"If you should happen to find it, Phoebe," said Hepzibah, glancing

aside at her with a grim yet kindly smile, "we will tie up the

shop-bell for good and all!"

"Yes, dear cousin," answered Phoebe; "but, in the mean time, I hear

somebody ringing it!"

When the customer was gone, Hepzibah talked rather vaguely, and at

great length, about a certain Alice Pyncheon, who had been exceedingly

beautiful and accomplished in her lifetime, a hundred years ago. The

fragrance of her rich and delightful character still lingered about the

place where she had lived, as a dried rose-bud scents the drawer where


it has withered and perished. This lovely Alice had met with some

great and mysterious calamity, and had grown thin and white, and

gradually faded out of the world. But, even now, she was supposed to

haunt the House of the Seven Gables, and, a great many times,--especially

when one of the Pyncheons was to die,--she had been heard playing sadly

and beautifully on the harpsichord. One of these tunes, just as it had

sounded from her spiritual touch, had been written down by an amateur of

music; it was so exquisitely mournful that nobody, to this day, could

bear to hear it played, unless when a great sorrow had made them know

the still profounder sweetness of it.

"Was it the same harpsichord that you showed me?" inquired Phoebe.

"The very same," said Hepzibah. "It was Alice Pyncheon's harpsichord.

When I was learning music, my father would never let me open it. So,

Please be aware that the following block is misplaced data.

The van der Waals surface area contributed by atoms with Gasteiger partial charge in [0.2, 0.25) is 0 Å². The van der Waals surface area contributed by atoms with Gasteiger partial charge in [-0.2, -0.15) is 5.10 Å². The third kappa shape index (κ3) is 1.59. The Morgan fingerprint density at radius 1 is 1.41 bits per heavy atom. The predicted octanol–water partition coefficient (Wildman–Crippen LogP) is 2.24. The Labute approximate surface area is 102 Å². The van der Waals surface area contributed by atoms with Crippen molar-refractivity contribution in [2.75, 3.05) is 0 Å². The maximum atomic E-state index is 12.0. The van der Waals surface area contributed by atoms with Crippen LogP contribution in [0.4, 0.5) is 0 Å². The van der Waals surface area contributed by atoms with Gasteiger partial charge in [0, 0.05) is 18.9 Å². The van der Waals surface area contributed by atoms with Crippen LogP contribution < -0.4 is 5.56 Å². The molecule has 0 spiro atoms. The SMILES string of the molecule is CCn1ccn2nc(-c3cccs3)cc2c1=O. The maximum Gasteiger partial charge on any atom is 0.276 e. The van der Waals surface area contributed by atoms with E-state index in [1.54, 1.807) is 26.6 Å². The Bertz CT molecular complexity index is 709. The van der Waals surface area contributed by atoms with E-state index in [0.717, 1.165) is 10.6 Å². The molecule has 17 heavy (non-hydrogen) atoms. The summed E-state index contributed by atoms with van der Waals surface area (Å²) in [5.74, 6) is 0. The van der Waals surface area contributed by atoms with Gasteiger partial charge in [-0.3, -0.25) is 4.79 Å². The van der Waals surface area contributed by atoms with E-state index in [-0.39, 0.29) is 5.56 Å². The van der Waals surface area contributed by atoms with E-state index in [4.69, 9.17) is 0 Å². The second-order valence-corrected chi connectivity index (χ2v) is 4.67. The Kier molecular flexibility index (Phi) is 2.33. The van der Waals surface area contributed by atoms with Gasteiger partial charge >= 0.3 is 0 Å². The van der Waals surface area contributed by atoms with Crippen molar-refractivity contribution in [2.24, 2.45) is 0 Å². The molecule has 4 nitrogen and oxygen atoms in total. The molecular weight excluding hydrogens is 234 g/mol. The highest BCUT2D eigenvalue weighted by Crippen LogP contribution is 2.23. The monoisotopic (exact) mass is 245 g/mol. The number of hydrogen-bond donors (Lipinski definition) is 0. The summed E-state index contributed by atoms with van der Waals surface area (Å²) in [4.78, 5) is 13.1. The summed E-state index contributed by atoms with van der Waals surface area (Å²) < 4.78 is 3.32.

as I could only play on my teacher's instrument, I have forgotten all

my music long ago."

Leaving these antique themes, the old lady began to talk about the

daguerreotypist, whom, as he seemed to be a well-meaning and orderly

young man, and in narrow circumstances, she had permitted to take up

his residence in one of the seven gables. But, on seeing more of Mr.

Holgrave, she hardly knew what to make of him. He had the strangest

companions imaginable; men with long beards, and dressed in linen

blouses, and other such new-fangled and ill-fitting garments;

reformers, temperance lecturers, and all manner of cross-looking

philanthropists; community-men, and come-outers, as Hepzibah believed,

who acknowledged no law, and ate no solid food, but lived on the scent

of other people's cookery, and turned up their noses at the fare. As

for the daguerreotypist, she had read a paragraph in a penny paper, the

other day, accusing him of making a speech full of wild and

disorganizing matter, at a meeting of his banditti-like associates.

For her own part, she had reason to believe that he practised animal

magnetism, and, if such things were in fashion nowadays, should be apt

to suspect him of studying the Black Art up there in his lonesome